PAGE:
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Mortality reductions from marginal increases in public spending on health

L.C. Edney, H. Haji Ali Afzali, T.C. Cheng and J. Karnon

Health Policy, 2018, vol. 122, issue 8, 892-899

Abstract: There is limited empirical evidence of the nature of any relationship between health spending and health outcomes in Australia. We address this by estimating the elasticity of health outcomes with respect to public healthcare spending using an instrumental variable (IV) approach to account for endogeneity of healthcare spending to health outcomes. Results suggest that, based on the conditional mean, a 1% increase in public health spending was associated with a 2.2% (p < 0.05) reduction in the number of standardised Years of Life Lost (YLL). Sensitivity analyses and robustness checks supported this conclusion. Further exploration using IV quantile regression indicated that marginal returns on public health spending were significantly greater for areas with poorer health outcomes compared to areas with better health outcomes. On average, marginal increases in public health spending reduce YLL, but areas with poorer health outcomes have the greatest potential to benefit from the same marginal increase in public health spending compared to areas with better health outcomes. Understanding the relationship between health spending and outcomes and how this differs according to baseline health outcomes can help meet dual policy objectives to improve the productivity of the healthcare system and reduce inequity.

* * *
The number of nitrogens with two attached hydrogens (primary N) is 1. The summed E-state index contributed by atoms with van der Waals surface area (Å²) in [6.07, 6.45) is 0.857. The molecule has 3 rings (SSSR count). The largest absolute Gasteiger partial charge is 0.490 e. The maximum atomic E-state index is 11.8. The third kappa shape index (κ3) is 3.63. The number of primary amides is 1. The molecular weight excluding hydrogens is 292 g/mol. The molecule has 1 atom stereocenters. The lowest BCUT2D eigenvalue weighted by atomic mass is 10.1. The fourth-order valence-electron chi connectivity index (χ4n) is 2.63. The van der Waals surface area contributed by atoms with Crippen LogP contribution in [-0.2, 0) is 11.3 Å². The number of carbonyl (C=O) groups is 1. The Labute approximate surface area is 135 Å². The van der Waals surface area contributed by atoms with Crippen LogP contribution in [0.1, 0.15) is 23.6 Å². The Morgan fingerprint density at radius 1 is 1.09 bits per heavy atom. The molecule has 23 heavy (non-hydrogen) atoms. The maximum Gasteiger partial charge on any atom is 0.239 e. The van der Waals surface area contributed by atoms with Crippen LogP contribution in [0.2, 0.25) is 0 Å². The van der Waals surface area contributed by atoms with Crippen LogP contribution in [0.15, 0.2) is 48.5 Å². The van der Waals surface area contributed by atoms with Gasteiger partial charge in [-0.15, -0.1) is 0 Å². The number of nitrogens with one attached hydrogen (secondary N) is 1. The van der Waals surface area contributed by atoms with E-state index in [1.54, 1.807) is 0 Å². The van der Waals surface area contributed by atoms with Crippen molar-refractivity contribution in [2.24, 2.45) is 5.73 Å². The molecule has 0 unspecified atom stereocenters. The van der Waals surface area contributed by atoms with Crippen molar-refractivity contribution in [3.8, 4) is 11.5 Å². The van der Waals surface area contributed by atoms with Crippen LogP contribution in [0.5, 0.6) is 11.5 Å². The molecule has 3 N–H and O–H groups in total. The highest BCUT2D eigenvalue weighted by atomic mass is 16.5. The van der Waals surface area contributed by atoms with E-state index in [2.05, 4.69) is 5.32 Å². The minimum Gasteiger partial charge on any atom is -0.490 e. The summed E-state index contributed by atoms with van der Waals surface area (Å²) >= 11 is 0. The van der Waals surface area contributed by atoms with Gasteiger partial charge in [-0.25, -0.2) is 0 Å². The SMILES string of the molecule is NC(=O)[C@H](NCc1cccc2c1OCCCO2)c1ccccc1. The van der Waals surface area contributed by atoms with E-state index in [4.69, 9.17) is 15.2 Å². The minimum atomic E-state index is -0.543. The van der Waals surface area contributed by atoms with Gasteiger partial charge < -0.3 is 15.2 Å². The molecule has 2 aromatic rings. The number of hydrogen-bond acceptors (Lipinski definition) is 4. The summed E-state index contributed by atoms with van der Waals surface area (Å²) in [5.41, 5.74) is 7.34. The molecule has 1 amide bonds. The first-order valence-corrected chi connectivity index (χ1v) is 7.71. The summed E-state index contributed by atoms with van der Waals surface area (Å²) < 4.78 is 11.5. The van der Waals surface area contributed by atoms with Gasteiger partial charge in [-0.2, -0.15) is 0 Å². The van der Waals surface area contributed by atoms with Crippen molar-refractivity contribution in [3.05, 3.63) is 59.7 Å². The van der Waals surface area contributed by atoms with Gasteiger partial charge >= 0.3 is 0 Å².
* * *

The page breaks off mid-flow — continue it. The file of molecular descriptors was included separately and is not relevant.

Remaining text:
Keywords: Australia; Health spending; Health outcomes; Mortality; Instrumental variable; Quantile regression (search for similar items in EconPapers)
Date: 2018
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